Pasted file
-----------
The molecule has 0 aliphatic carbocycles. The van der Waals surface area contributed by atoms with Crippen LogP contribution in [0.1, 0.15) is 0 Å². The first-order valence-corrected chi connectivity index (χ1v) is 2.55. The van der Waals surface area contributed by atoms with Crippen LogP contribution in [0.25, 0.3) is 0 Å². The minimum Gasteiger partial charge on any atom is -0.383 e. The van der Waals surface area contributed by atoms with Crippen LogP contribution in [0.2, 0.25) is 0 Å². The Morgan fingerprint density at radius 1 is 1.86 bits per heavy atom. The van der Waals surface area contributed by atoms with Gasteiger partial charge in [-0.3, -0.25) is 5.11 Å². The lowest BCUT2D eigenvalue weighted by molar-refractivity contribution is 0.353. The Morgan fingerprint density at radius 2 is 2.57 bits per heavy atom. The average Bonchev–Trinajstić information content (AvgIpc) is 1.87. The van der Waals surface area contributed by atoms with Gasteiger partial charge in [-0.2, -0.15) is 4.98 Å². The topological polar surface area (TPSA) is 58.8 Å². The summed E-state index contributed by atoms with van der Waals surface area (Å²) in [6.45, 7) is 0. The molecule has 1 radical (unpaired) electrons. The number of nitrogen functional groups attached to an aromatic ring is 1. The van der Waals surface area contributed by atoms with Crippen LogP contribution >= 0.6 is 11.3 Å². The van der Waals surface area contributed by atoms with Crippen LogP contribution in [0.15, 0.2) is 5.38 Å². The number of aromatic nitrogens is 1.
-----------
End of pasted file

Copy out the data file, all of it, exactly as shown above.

The molecule has 0 aliphatic carbocycles. The van der Waals surface area contributed by atoms with Crippen LogP contribution in [0.1, 0.15) is 0 Å². The first-order valence-corrected chi connectivity index (χ1v) is 2.55. The van der Waals surface area contributed by atoms with Crippen LogP contribution in [0.25, 0.3) is 0 Å². The minimum Gasteiger partial charge on any atom is -0.383 e. The van der Waals surface area contributed by atoms with Crippen LogP contribution in [0.2, 0.25) is 0 Å². The Morgan fingerprint density at radius 1 is 1.86 bits per heavy atom. The van der Waals surface area contributed by atoms with Gasteiger partial charge in [-0.3, -0.25) is 5.11 Å². The lowest BCUT2D eigenvalue weighted by molar-refractivity contribution is 0.353. The Morgan fingerprint density at radius 2 is 2.57 bits per heavy atom. The average Bonchev–Trinajstić information content (AvgIpc) is 1.87. The van der Waals surface area contributed by atoms with Gasteiger partial charge in [-0.2, -0.15) is 4.98 Å². The topological polar surface area (TPSA) is 58.8 Å². The summed E-state index contributed by atoms with van der Waals surface area (Å²) in [6.45, 7) is 0. The molecule has 1 radical (unpaired) electrons. The number of nitrogen functional groups attached to an aromatic ring is 1. The van der Waals surface area contributed by atoms with Crippen LogP contribution >= 0.6 is 11.3 Å². The van der Waals surface area contributed by atoms with Crippen LogP contribution in [0.15, 0.2) is 5.38 Å². The number of aromatic nitrogens is 1.